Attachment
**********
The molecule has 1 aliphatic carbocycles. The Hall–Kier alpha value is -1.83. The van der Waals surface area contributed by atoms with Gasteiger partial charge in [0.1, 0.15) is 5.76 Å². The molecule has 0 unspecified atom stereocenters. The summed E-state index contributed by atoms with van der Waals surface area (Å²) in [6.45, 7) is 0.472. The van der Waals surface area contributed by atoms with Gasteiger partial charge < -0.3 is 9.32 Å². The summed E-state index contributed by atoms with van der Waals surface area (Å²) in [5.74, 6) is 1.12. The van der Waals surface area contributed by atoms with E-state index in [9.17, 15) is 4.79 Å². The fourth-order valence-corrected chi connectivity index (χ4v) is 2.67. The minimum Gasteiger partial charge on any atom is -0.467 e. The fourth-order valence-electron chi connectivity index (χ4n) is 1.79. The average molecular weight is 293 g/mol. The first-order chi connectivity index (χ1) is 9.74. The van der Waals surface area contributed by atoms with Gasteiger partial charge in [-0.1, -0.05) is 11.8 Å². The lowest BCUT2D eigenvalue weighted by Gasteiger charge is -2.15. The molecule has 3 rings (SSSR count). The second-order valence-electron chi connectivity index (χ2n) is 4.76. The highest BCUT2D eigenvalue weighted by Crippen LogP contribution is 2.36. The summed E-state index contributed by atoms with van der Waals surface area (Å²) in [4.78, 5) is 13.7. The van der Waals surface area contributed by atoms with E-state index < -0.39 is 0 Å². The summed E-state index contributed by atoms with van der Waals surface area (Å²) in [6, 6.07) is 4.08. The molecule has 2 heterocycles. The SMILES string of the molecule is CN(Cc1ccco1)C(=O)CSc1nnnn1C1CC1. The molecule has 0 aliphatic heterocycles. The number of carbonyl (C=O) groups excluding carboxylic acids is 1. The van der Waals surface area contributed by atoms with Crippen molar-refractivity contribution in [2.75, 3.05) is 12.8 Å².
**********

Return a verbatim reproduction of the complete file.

The molecule has 1 aliphatic carbocycles. The Hall–Kier alpha value is -1.83. The van der Waals surface area contributed by atoms with Gasteiger partial charge in [0.1, 0.15) is 5.76 Å². The molecule has 0 unspecified atom stereocenters. The summed E-state index contributed by atoms with van der Waals surface area (Å²) in [6.45, 7) is 0.472. The van der Waals surface area contributed by atoms with Gasteiger partial charge < -0.3 is 9.32 Å². The summed E-state index contributed by atoms with van der Waals surface area (Å²) in [5.74, 6) is 1.12. The van der Waals surface area contributed by atoms with E-state index in [9.17, 15) is 4.79 Å². The fourth-order valence-corrected chi connectivity index (χ4v) is 2.67. The minimum Gasteiger partial charge on any atom is -0.467 e. The fourth-order valence-electron chi connectivity index (χ4n) is 1.79. The average molecular weight is 293 g/mol. The first-order chi connectivity index (χ1) is 9.74. The van der Waals surface area contributed by atoms with Gasteiger partial charge in [-0.1, -0.05) is 11.8 Å². The lowest BCUT2D eigenvalue weighted by Gasteiger charge is -2.15. The molecule has 3 rings (SSSR count). The second-order valence-electron chi connectivity index (χ2n) is 4.76. The highest BCUT2D eigenvalue weighted by Crippen LogP contribution is 2.36. The summed E-state index contributed by atoms with van der Waals surface area (Å²) in [4.78, 5) is 13.7. The van der Waals surface area contributed by atoms with E-state index < -0.39 is 0 Å². The summed E-state index contributed by atoms with van der Waals surface area (Å²) in [6, 6.07) is 4.08. The molecule has 2 heterocycles. The SMILES string of the molecule is CN(Cc1ccco1)C(=O)CSc1nnnn1C1CC1. The molecule has 0 aliphatic heterocycles. The number of carbonyl (C=O) groups excluding carboxylic acids is 1. The van der Waals surface area contributed by atoms with Crippen molar-refractivity contribution in [2.75, 3.05) is 12.8 Å².